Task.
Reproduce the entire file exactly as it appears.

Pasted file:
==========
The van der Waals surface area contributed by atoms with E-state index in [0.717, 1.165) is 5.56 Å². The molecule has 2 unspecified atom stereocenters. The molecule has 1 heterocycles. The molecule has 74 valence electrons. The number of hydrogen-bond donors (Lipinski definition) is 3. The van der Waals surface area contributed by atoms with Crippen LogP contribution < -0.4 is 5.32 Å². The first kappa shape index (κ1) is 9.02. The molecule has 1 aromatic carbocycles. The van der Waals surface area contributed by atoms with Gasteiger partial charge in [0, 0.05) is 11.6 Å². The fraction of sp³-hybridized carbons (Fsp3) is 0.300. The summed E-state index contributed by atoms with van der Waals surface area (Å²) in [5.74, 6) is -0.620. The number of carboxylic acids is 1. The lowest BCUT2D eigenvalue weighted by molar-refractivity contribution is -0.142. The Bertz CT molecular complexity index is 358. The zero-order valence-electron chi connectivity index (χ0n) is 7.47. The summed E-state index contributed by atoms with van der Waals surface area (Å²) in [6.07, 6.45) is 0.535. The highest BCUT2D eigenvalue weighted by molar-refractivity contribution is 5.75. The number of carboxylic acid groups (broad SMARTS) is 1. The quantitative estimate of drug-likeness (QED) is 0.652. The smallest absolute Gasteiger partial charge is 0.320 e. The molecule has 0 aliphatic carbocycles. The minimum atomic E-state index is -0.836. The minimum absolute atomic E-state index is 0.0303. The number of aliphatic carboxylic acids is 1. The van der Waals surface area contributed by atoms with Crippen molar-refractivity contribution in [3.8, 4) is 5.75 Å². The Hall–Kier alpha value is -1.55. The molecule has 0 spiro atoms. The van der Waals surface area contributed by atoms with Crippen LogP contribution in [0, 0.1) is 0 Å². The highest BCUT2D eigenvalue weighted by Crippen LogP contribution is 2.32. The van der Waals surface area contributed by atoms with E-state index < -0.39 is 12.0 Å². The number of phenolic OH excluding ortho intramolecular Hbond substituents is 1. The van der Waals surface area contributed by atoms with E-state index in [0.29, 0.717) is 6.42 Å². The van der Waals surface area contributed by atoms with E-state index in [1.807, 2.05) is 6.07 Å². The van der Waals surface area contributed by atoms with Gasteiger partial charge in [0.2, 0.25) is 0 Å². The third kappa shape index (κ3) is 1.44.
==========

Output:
The van der Waals surface area contributed by atoms with E-state index in [0.717, 1.165) is 5.56 Å². The molecule has 2 unspecified atom stereocenters. The molecule has 1 heterocycles. The molecule has 74 valence electrons. The number of hydrogen-bond donors (Lipinski definition) is 3. The van der Waals surface area contributed by atoms with Crippen LogP contribution < -0.4 is 5.32 Å². The first kappa shape index (κ1) is 9.02. The molecule has 1 aromatic carbocycles. The van der Waals surface area contributed by atoms with Gasteiger partial charge in [0, 0.05) is 11.6 Å². The fraction of sp³-hybridized carbons (Fsp3) is 0.300. The summed E-state index contributed by atoms with van der Waals surface area (Å²) in [5.74, 6) is -0.620. The number of carboxylic acids is 1. The lowest BCUT2D eigenvalue weighted by molar-refractivity contribution is -0.142. The Bertz CT molecular complexity index is 358. The zero-order valence-electron chi connectivity index (χ0n) is 7.47. The summed E-state index contributed by atoms with van der Waals surface area (Å²) in [6.07, 6.45) is 0.535. The highest BCUT2D eigenvalue weighted by molar-refractivity contribution is 5.75. The number of carboxylic acid groups (broad SMARTS) is 1. The quantitative estimate of drug-likeness (QED) is 0.652. The smallest absolute Gasteiger partial charge is 0.320 e. The molecule has 0 aliphatic carbocycles. The minimum atomic E-state index is -0.836. The minimum absolute atomic E-state index is 0.0303. The number of aliphatic carboxylic acids is 1. The van der Waals surface area contributed by atoms with Crippen molar-refractivity contribution in [3.8, 4) is 5.75 Å². The Hall–Kier alpha value is -1.55. The molecule has 0 spiro atoms. The van der Waals surface area contributed by atoms with Crippen LogP contribution in [0, 0.1) is 0 Å². The highest BCUT2D eigenvalue weighted by Crippen LogP contribution is 2.32. The van der Waals surface area contributed by atoms with E-state index < -0.39 is 12.0 Å². The number of phenolic OH excluding ortho intramolecular Hbond substituents is 1. The van der Waals surface area contributed by atoms with E-state index in [0.29, 0.717) is 6.42 Å². The van der Waals surface area contributed by atoms with E-state index in [1.807, 2.05) is 6.07 Å². The van der Waals surface area contributed by atoms with Gasteiger partial charge in [0.2, 0.25) is 0 Å². The third kappa shape index (κ3) is 1.44.